Today I’d like to share my experience about Checkstyle setup for a Java/Maven project of Nuxeo. Checkstyle is a development tool to help programmers write Java code that adheres to a coding standard. By default it supports the Google Java Style Guide and Sun Code Conventions, but is highly configurable. It can be invoked with an ANT task and a command line program.

This task consists several steps:

  1. Declare Checkstyle plugin in POM
  2. Customize configuration in checkstyle.xml
  3. Skip checks in Maven sub-modules
  4. Suppress checks in Maven sub-modules

Let’s begin.

Declare Checkstyle Plugin in POM

Checkstyle plugin will be executed for each module of the Maven project, so we need to declare it in the parent POM, section <plugin>. And we also need a customized Checkstyle file, call checkstyle.xml in project’s root directory. Naming it checkstyle.xml is not mandatory, it just seems easier to search. Personally, I declare the Checkstyle version in <pluginManagement> section without extra configuration.

In plugin management:

<pluginManagement>
  <plugins>
    <plugin>
      <groupId>org.apache.maven.plugins</groupId>
      <artifactId>maven-checkstyle-plugin</artifactId>
      <version>3.0.0</version>
    </plugin>
  </plugins>
</pluginManagement>

In plugin:

<plugin>
  <groupId>org.apache.maven.plugins</groupId>
  <artifactId>maven-checkstyle-plugin</artifactId>
  <executions>
    <execution>
      <id>checkstyle</id>
      <phase>validate</phase>
      <goals>
        <goal>check</goal>
      </goals>
    </execution>
  </executions>
  <configuration>
    <!-- Location is relative to the classpath -->
    <configLocation>checkstyle.xml</configLocation>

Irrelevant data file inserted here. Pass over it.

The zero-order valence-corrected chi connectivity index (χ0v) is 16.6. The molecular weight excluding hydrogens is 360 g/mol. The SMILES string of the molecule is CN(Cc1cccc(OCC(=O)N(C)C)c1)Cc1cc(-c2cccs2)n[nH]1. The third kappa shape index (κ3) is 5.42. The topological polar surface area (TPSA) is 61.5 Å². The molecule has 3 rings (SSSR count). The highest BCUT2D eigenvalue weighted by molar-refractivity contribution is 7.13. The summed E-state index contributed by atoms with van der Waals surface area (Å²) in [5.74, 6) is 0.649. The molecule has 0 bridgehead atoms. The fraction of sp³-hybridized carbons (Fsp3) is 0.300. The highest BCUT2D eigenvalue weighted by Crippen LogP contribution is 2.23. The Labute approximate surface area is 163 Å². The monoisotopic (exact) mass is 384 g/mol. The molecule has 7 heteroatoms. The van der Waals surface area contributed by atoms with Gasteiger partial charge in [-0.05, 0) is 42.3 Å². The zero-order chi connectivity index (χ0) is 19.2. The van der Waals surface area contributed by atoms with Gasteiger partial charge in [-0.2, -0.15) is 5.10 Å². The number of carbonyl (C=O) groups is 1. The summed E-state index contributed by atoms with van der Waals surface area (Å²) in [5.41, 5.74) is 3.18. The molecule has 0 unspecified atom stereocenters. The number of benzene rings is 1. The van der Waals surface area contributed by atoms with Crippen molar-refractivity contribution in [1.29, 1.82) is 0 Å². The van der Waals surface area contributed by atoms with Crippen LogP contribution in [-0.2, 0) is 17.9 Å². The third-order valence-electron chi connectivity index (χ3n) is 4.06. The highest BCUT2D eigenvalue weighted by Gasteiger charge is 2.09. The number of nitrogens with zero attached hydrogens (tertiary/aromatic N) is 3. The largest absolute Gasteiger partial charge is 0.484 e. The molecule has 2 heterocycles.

<consoleOutput>true</consoleOutput>
    <failsOnError>true</failsOnError>
    <violationSeverity>error</violationSeverity>
    <includeTestResources>true</includeTestResources>
    <includeTestSourceDirectory>true</includeTestSourceDirectory>
    <resourceIncludes>**/*.xml</resourceIncludes>
  </configuration>
</plugin>

Customize Configuration in checkstyle.xml

Here’s the Checkstyle configuration file that I used for Nuxeo:

<?xml version="1.0"?>
<!DOCTYPE module PUBLIC
  "-//Puppy Crawl//DTD Check Configuration 1.3//EN"
  "http://checkstyle.sourceforge.net/dtds/configuration_1_3.dtd">
<module name="Checker">
  <property name="charset" value="UTF-8"/>

  <!-- Properties Files -->
  <module name="UniqueProperties">
    <property name="fileExtensions" value="properties"/>
  </module>

  <!-- Java Files -->
  <module name="TreeWalker">
    <!-- File Headers -->
    <module name="Regexp">
      <property name="format" value="\/\*\n \* \(C\) Copyright \d{4}(-\d{4})? Nuxeo \(http:\/\/nuxeo\.com\/\)\.\n \* This is unpublished proprietary source code of Nuxeo SA\. All rights reserved\.\n \* Notice of copyright on this source code does not indicate publication\.\n \*\n \* Contributors:\n" />
    </module>

    <!-- Class Design -->
    <module name="OneTopLevelClass"/>

    <!-- Coding -->
    <module name="OneStatementPerLine"/>

    <!-- Imports -->
    <module name="AvoidStarImport"/>
    <module name="RedundantImport"/>
    <module name="UnusedImports"/>

    <!-- Miscellaneous -->
    <module name="ArrayTypeStyle"/>
    <module name="OuterTypeFilename"/>
    <module name="UpperEll"/>

    <!-- Modifiers -->
    <module name="ModifierOrder"/>
    <module name="RedundantModifier"/>
  </module>

</module>

Now let’s take a look into each line.

Root Module: Checker

Checker is the root module, which provides the functionality to check a set of files. Everything being checked here are considered as UTF-8 encoding. In Checker module, it consists two sub-modules, UniqueProperties for unique check in properties files (*.properties), and TreeWalker module for Java files (*.java). Actually, many checks are submodules of the TreeWalker module. The TreeWalker operates by separately transforming each of the Java source files into an abstract syntax tree and then handing the result over to each of its submodules which in turn have a look at certain aspects of the tree.